01-08-18 The 112th NWSS Kicks Off with Record-Breaking Weekend Attendance

To view a complete schedule and to purchase tickets, click here

The 112th National Western Stock Show Kicks Off with Record-Breaking Weekend Attendance

The National Western Stock Show is excited to announce a record-breaking opening weekend.  The annual Colorado tradition brought in crowds totaling 103,546 for the first two days of its sixteen-day event. Previously, the largest opening weekend was in 2016 with 97,099 guests. Continue reading

READ the NAFB’s National Ag News for Monday, January 8th

CLICK HERE to listen to TODAY's BARN Morning Ag News with Brian Allmer...

CLICK HERE to listen to TODAY’s BARN Morning Ag News with Brian Allmer…

Sponsored by the American Farm Bureau Federation

READ the NAFB’s National Ag News for Monday, January 8th

Roberts: Trump Listening to Senate NAFTA Concerns

Senate Agriculture Chairman Pat Roberts says President Donald Trump “really listened to our concerns” regarding the North American Free Trade Agreement. During a meeting between lawmakers and the President last week, Roberts says he “delivered the message that farmers and ranchers need to grow export markets and maintain our status as a reliable supplier.” A White House statement mentioned Trump was “glad to speak” with the group of senators regarding trade policy priorities that both Trump and the Senate will be focusing on in 2018. That focus, according to the White House, includes securing more equitable trade deals, increasing exports, and ensuring fair treatment of U.S. industries. The meeting featured six Republican Senators, including Missouri’s Roy Blunt, South Dakota’s John Thune, Colorado’s Cory Gardner, North Dakota’s John Hoeven and Dan Sullivan of Alaska. The next round of NAFTA negotiations is set for January 23rd, in Canada.

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Canada Ag Minister at AFBF Convention

Canada’s Agriculture Minister spent the weekend promoting the North American Free Trade Agreement at the American Farm Bureau Federation Convention and IDEAg (Idea-ag) trade show in Nashville, Tennessee. MacAulay, a keynote speaker at the event, traveled to Nashville to promote Canada-U.S. trade through NAFTA, saying the trade agreement “delivers high-quality foods and supports millions of middle-class jobs on both sides of the border.” MacAulay was scheduled to participate in a roundtable with U.S. agriculture producer and business groups, meet with AFBF President Zippy Duvall, and numerous state counterparts. President Donald Trump was also confirmed to attend the conference, delivering a speech Monday afternoon before traveling to Atlanta to attend the national college football championship game between Georgia and Alabama with USDA Secretary and Georgia native Sonny Perdue.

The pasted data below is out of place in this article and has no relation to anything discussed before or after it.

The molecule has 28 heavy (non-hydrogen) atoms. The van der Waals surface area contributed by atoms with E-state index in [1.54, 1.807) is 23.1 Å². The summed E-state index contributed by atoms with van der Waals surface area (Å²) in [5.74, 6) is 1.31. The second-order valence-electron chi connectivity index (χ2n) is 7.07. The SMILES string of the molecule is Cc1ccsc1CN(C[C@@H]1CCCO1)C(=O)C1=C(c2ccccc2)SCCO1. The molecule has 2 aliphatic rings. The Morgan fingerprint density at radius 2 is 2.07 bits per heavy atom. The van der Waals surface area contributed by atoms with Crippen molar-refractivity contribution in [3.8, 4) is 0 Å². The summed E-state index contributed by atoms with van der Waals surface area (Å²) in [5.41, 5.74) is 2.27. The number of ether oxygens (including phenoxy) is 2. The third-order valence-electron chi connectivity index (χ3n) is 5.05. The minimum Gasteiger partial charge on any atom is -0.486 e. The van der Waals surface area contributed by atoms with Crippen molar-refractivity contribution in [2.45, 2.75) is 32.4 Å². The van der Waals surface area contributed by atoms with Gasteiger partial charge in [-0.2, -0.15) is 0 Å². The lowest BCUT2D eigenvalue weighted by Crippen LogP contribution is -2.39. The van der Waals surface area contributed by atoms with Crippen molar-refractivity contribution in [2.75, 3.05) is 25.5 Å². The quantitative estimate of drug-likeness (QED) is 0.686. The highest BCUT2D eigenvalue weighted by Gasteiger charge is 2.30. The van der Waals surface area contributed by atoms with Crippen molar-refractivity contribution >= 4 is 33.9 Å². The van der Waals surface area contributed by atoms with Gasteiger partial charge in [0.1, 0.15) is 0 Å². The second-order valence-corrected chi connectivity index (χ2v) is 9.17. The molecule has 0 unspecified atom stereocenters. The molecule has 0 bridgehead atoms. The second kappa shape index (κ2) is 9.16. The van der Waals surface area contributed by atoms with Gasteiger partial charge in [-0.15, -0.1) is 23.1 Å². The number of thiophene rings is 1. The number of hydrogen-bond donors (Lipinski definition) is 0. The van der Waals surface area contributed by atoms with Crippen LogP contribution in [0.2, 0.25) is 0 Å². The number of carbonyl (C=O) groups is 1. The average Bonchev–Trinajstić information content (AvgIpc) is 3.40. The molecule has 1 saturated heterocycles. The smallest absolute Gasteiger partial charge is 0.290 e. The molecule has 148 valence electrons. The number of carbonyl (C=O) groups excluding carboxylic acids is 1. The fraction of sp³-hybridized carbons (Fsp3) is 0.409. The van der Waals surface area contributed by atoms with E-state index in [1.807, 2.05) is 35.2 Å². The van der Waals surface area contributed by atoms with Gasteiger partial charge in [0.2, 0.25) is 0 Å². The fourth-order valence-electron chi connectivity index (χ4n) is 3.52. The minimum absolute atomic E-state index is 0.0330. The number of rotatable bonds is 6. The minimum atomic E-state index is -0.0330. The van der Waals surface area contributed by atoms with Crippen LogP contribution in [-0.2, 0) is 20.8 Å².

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Thatcher Retiring from AFBF

Long-serving public policy specialist Mary Kay Thatcher will retire from the American Farm Bureau Federation at the end of the month. In an email to AFBF staff, Dale Moore, the organization’s executive director for public policy, said: “It is tough to inform you that Mary Kay Thatcher has announced her retirement from AFBF,” according to the Hagstrom Report. Her last day with AFBF will be January 31st. Thatcher, born in Iowa, joined AFBF in 1982, covering a number of different policy areas for the organization. In the email, Moore stated Thatcher is “recognized as one the of the top agricultural advocates in Washington, echoed by the news media which has voted her one of DC’s top lobbyists 11 years in a row.” There was no announcement on her plans for the future.